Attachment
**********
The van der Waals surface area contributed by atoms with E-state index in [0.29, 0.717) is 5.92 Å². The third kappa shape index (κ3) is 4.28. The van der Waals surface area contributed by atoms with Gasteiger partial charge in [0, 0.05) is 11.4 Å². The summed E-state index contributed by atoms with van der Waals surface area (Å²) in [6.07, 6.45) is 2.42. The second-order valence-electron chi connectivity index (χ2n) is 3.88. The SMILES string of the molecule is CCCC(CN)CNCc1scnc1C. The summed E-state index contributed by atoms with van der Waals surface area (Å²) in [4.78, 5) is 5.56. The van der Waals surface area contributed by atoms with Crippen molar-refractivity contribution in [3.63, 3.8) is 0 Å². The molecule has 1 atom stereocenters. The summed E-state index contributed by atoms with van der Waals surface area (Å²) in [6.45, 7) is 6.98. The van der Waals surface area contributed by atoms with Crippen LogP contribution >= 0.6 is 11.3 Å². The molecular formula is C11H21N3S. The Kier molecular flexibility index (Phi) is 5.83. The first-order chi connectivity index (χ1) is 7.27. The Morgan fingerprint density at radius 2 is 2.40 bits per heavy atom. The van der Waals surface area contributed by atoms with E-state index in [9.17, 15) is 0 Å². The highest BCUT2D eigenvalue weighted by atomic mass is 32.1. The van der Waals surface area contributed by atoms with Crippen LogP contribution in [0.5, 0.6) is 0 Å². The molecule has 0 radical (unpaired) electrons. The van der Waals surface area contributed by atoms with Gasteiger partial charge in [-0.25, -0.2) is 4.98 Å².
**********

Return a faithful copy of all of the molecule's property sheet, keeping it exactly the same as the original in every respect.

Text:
The van der Waals surface area contributed by atoms with E-state index in [0.29, 0.717) is 5.92 Å². The third kappa shape index (κ3) is 4.28. The van der Waals surface area contributed by atoms with Gasteiger partial charge in [0, 0.05) is 11.4 Å². The summed E-state index contributed by atoms with van der Waals surface area (Å²) in [6.07, 6.45) is 2.42. The second-order valence-electron chi connectivity index (χ2n) is 3.88. The SMILES string of the molecule is CCCC(CN)CNCc1scnc1C. The summed E-state index contributed by atoms with van der Waals surface area (Å²) in [4.78, 5) is 5.56. The van der Waals surface area contributed by atoms with Crippen molar-refractivity contribution in [3.63, 3.8) is 0 Å². The molecule has 1 atom stereocenters. The summed E-state index contributed by atoms with van der Waals surface area (Å²) in [6.45, 7) is 6.98. The van der Waals surface area contributed by atoms with Crippen LogP contribution >= 0.6 is 11.3 Å². The molecular formula is C11H21N3S. The Kier molecular flexibility index (Phi) is 5.83. The first-order chi connectivity index (χ1) is 7.27. The Morgan fingerprint density at radius 2 is 2.40 bits per heavy atom. The van der Waals surface area contributed by atoms with E-state index in [9.17, 15) is 0 Å². The highest BCUT2D eigenvalue weighted by atomic mass is 32.1. The van der Waals surface area contributed by atoms with Crippen LogP contribution in [0.5, 0.6) is 0 Å². The molecule has 0 radical (unpaired) electrons. The van der Waals surface area contributed by atoms with Gasteiger partial charge in [-0.25, -0.2) is 4.98 Å².